Nine Top Reasons Why Process Initiatives Fail

Many Firms often start the process excellence journey with huge anticipation, but sometimes fail to maintain the momentum. This failure can sometimes be attributed right at the top. In a PEX Network interview, Debashis Sarkar says that the greatest symptom is that ‘CEOs sometimes lose interest in Process Improvement’:

“While someone may say that once a process improvement journey has achieved maturity, it no longer needs to be on the radar of the CEO. I do not agree with this view. Whatever the size of your company, if process improvement is delivering real value to the business, the CEO will at least review it once a month. If the CEO loses interest it is an early-warning sign that the Enterprise PI Leader is not focused on those improvements that will deliver high impact value that makes the executive team sit up and take not. The onus is on the PI Leader to communicate those results to the CEO and top management”.

“Circular Workflow Chart” by basketman

Service-Centric IT solutions provider Windward, weighing in on the dilemma, has released a white paper titled, ‘IT Process Reality Check’, which demonstrates how embracing process improvement in a tough economy can be seen as a cost savings measure. False starts and wasted time and money are preventable when process improvement initiatives are initiated. In the report, Windward discusses the top nine reasons why these process initiatives failed and what can be done to prevent them in the future.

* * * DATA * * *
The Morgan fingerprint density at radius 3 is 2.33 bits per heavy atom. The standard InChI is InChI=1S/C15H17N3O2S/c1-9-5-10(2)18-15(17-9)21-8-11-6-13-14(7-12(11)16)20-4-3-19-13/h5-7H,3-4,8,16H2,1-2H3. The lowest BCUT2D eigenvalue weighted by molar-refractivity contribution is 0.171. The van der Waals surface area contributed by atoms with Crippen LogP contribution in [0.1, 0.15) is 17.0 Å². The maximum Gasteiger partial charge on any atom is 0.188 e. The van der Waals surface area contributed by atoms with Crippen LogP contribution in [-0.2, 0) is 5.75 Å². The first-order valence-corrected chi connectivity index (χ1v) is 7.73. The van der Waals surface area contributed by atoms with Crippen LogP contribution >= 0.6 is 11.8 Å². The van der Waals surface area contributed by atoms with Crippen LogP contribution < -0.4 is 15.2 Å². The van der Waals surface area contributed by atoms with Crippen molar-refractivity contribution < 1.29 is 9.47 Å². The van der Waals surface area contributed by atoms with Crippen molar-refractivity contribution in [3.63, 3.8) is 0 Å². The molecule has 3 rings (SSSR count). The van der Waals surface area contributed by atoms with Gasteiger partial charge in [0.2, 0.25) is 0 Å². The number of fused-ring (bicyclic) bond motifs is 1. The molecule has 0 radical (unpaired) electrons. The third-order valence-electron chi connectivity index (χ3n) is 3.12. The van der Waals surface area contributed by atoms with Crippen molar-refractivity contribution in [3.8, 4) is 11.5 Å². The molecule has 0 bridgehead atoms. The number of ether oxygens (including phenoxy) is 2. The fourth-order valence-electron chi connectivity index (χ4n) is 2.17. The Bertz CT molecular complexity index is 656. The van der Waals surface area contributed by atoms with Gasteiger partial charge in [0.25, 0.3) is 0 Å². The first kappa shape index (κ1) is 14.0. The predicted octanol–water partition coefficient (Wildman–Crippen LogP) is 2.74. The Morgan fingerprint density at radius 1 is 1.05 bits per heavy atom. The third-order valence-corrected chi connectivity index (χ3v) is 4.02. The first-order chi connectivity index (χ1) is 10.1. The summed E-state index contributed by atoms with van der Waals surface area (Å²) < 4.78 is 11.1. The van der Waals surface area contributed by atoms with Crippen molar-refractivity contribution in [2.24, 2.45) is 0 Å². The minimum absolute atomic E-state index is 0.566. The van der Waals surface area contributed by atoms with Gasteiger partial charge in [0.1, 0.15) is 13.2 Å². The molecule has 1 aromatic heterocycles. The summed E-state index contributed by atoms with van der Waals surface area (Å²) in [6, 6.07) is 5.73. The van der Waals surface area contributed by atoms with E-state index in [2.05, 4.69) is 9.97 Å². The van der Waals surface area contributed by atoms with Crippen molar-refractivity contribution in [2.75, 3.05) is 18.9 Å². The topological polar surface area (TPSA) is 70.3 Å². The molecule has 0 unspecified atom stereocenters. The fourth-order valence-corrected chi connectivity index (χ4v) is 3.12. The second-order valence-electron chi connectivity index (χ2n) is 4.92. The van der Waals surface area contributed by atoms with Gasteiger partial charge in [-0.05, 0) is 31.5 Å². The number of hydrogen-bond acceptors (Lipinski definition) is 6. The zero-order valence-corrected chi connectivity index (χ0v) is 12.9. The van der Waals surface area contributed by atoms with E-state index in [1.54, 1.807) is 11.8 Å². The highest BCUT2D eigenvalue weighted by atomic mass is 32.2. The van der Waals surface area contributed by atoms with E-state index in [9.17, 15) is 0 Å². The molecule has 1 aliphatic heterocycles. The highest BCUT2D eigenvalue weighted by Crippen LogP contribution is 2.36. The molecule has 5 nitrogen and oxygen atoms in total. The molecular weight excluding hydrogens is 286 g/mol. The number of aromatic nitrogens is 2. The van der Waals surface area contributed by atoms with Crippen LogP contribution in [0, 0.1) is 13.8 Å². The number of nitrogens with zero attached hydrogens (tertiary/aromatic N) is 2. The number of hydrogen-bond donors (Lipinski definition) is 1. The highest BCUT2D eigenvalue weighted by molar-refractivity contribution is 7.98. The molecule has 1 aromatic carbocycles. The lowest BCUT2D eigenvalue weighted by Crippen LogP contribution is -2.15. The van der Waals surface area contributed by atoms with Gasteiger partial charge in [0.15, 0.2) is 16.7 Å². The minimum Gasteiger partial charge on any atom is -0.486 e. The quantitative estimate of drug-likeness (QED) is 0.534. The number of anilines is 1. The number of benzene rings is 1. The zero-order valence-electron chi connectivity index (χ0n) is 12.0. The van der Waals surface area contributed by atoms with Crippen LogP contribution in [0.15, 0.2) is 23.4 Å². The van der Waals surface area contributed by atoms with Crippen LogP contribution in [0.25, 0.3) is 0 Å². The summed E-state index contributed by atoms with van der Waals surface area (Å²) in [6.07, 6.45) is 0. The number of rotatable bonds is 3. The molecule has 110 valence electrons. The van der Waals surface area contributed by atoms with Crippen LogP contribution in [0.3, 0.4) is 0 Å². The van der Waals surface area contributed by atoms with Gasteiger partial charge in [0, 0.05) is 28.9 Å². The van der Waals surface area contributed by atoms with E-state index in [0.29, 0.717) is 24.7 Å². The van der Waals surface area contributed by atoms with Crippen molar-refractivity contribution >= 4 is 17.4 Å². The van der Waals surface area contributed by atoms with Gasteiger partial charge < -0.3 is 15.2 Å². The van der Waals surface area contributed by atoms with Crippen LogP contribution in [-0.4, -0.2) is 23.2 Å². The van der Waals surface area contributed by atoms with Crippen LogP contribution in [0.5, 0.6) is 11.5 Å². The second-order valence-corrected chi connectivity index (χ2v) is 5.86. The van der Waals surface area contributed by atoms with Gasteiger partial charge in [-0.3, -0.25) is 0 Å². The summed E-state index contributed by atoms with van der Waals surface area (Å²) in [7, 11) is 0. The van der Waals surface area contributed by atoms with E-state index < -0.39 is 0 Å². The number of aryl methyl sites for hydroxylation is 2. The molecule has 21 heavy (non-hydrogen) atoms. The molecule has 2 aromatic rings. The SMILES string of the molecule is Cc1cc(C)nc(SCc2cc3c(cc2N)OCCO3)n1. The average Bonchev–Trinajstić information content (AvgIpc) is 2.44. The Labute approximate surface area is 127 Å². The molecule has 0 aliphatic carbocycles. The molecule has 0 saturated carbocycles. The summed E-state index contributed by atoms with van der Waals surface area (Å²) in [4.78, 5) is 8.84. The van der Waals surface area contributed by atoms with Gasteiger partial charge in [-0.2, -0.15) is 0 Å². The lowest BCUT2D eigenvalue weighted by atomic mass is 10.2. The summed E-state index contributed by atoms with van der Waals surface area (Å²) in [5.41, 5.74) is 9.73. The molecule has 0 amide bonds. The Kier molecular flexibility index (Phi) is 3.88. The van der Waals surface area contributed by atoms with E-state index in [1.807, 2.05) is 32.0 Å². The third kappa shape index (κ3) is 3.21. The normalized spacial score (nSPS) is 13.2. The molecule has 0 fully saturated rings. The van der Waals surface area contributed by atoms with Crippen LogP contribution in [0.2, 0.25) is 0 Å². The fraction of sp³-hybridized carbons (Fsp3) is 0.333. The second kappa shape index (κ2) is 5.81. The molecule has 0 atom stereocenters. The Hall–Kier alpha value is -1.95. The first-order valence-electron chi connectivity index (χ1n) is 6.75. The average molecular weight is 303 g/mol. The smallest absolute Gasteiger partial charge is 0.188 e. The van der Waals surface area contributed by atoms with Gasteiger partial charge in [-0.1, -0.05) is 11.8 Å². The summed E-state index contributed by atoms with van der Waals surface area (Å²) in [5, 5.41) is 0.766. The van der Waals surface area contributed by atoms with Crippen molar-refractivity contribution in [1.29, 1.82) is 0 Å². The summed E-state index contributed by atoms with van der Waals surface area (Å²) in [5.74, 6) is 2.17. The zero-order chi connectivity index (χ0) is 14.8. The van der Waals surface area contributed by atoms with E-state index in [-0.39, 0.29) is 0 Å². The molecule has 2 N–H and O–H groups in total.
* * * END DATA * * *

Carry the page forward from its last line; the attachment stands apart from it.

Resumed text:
“For over 15 years in this business, we have seen the pace of business accelerate dramatically. Moreover, IT has been pressed to transform from a technology-centric to a business or service-centric organization, while dealing with increased pressure to reduce costs,” said Windward CEO and Founder Sean McDermott. “Process improvements can play a critical role in these competing objectives, and bring long-term benefit in how IT organizations align objectives with corporate strategy.”

Top Nine Reasons Why Process Initiatives Fail:

  1. Poor expectation setting
  2. Lack of balance
  3. No consensus building
  4. Lack of automation
  5. Inadequate leadership commitment or executive sponsorship
  6. Lack of practical training
  7. Planning and documentation stagnation
  8. Process zeal
  9. Attempt to outsource implementation